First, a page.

Down at the bottom right hand corner of the player, we suggest you click on the “HD” icon and choose full 1080p HD resolution if you are going to watch the video in full screen mode.

There are also full written instructions available which can be accessed by clicking the link below:

Instructions for How To Make Frames and Borders


We hope you find these Photo Framing techniques useful for making your feature images look their very best on Websites and Social Media.


How to Mashup Video JPG

How To Mashup Video

In this “How To” lesson we show you how to download MP4 footage as well as MP3 sound files off YouTube, and then using Adobe Premiere cut out pieces of these downloads and make your own customised clip; which in the trade is often called doing a “Mashup”.

This is an activity I give to my students as their first step towards learning how to use Adobe Premiere CC.

Even if you do not use Adobe Premiere as your video editor, the concepts and techniques covered in this “How To” lesson should easily be transferable to “Windows Movie Maker”, “Filmora”, “Camtasia”, and most other movie making software.

If you cannot afford an Adobe Creative Cloud Subscription for Premiere, and want to look at using some “Free” Movie Making Software, then check out this article from Tech Radar:

Free Movie Making Software List and Review


Here is an example of a completed one and a half minute Mashup Video, called “The Simpson’s Top 5”:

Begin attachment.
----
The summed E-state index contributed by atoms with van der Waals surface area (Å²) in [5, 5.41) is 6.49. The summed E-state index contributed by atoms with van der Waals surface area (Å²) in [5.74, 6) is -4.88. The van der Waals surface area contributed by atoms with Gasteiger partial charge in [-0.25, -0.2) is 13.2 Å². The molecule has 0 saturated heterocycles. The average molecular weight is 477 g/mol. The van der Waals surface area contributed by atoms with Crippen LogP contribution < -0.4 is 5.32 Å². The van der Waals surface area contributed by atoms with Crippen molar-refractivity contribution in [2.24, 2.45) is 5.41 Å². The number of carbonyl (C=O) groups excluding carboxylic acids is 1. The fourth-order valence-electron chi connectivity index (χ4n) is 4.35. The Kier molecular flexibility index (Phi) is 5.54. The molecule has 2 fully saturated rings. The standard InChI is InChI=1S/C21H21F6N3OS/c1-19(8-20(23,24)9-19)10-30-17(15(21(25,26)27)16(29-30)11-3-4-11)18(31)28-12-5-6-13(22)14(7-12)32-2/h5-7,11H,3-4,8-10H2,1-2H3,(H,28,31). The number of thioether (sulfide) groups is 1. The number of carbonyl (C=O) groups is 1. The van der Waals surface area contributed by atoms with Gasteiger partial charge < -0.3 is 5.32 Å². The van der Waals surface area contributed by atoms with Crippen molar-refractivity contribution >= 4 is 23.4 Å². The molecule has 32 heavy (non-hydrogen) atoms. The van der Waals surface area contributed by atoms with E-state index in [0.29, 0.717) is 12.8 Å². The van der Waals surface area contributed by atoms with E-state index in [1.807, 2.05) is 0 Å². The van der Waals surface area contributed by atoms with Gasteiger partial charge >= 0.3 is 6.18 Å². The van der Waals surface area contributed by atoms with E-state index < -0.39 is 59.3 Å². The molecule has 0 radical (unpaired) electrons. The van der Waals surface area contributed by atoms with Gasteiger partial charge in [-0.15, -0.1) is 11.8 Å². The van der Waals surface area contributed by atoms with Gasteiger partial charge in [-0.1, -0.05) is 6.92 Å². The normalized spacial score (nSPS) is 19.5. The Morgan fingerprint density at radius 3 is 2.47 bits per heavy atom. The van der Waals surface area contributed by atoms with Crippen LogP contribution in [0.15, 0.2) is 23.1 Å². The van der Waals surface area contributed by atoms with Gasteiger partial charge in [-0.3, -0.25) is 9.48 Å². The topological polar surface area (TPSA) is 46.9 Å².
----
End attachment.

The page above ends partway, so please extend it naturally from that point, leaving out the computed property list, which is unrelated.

Because I am a school teacher, and this video is for educational purposes, there is no Copyright Infringement involved here.

However, if you try to load your own MashUp to YouTube they will probably immediately red flag it as a copyright violation.
So by all means learn some Premiere using our tutorial about making a YouTube Mash Up, but do not load it up to the web anywhere.

The following PDF document takes you through step by step “How to Make a Mashup Compilation Video using Adobe Premiere Pro CS6”.

Read the PDF of Instructions for Making a Mashup Video


How To Do Mashup Videos

We have also made a 20 minute “How To” video about using Adobe Premiere CC to make a Mashup Video.

(This is the first time PBP has used Camtasia to make a How To Video, and we plan to do more of this in the future).

If you have trouble with the instructions in the PDF, or would prefer to learn by watching a video, then use the “How To” video below.

We recommend watching the video on a 1920×1080 computer screen, and clicking on the “HD” on the player bar to set the video to 1080p, and then click on the 4 way arrows icon next to HD, to watch the video full screen. If you are using a Tablet, then perhaps choose the 720P setting in the pop up “HD” menu.
Press the Esc key at any time to exit from full screen view.


Our Mashup Tutorial is a great fun way to start learning how to use Adobe Premiere CC for making videos, and you could use the skills shown here to make a video slideshow of some photos, or your own Highlights Video which includes Title and Commentary slides that you have made using Photoshop, PowerPoint, or other software.

It also should give you the technical skills to edit up a video recorded Interview and/or live footage into a Project Video that could be used for Business Marketing or a School or College Video Assignment.